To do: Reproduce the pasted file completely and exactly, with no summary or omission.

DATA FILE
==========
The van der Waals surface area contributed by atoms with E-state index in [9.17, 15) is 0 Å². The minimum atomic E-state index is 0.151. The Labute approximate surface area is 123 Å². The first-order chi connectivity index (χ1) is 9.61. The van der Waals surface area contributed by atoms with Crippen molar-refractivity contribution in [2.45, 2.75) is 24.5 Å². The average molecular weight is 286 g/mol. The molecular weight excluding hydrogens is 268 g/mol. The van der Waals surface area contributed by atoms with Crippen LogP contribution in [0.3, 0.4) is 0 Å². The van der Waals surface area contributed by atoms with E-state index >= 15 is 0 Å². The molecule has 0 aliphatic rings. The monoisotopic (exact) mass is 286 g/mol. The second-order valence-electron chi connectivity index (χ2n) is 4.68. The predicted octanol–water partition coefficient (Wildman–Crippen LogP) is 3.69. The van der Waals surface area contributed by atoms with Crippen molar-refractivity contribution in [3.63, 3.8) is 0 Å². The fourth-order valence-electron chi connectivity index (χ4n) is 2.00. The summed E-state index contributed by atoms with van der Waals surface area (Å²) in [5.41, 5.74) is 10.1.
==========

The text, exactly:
The van der Waals surface area contributed by atoms with E-state index in [9.17, 15) is 0 Å². The minimum atomic E-state index is 0.151. The Labute approximate surface area is 123 Å². The first-order chi connectivity index (χ1) is 9.61. The van der Waals surface area contributed by atoms with Crippen molar-refractivity contribution in [2.45, 2.75) is 24.5 Å². The average molecular weight is 286 g/mol. The molecular weight excluding hydrogens is 268 g/mol. The van der Waals surface area contributed by atoms with Crippen LogP contribution in [0.3, 0.4) is 0 Å². The van der Waals surface area contributed by atoms with E-state index >= 15 is 0 Å². The molecule has 0 aliphatic rings. The monoisotopic (exact) mass is 286 g/mol. The second-order valence-electron chi connectivity index (χ2n) is 4.68. The predicted octanol–water partition coefficient (Wildman–Crippen LogP) is 3.69. The van der Waals surface area contributed by atoms with Crippen molar-refractivity contribution in [3.63, 3.8) is 0 Å². The fourth-order valence-electron chi connectivity index (χ4n) is 2.00. The summed E-state index contributed by atoms with van der Waals surface area (Å²) in [5.41, 5.74) is 10.1.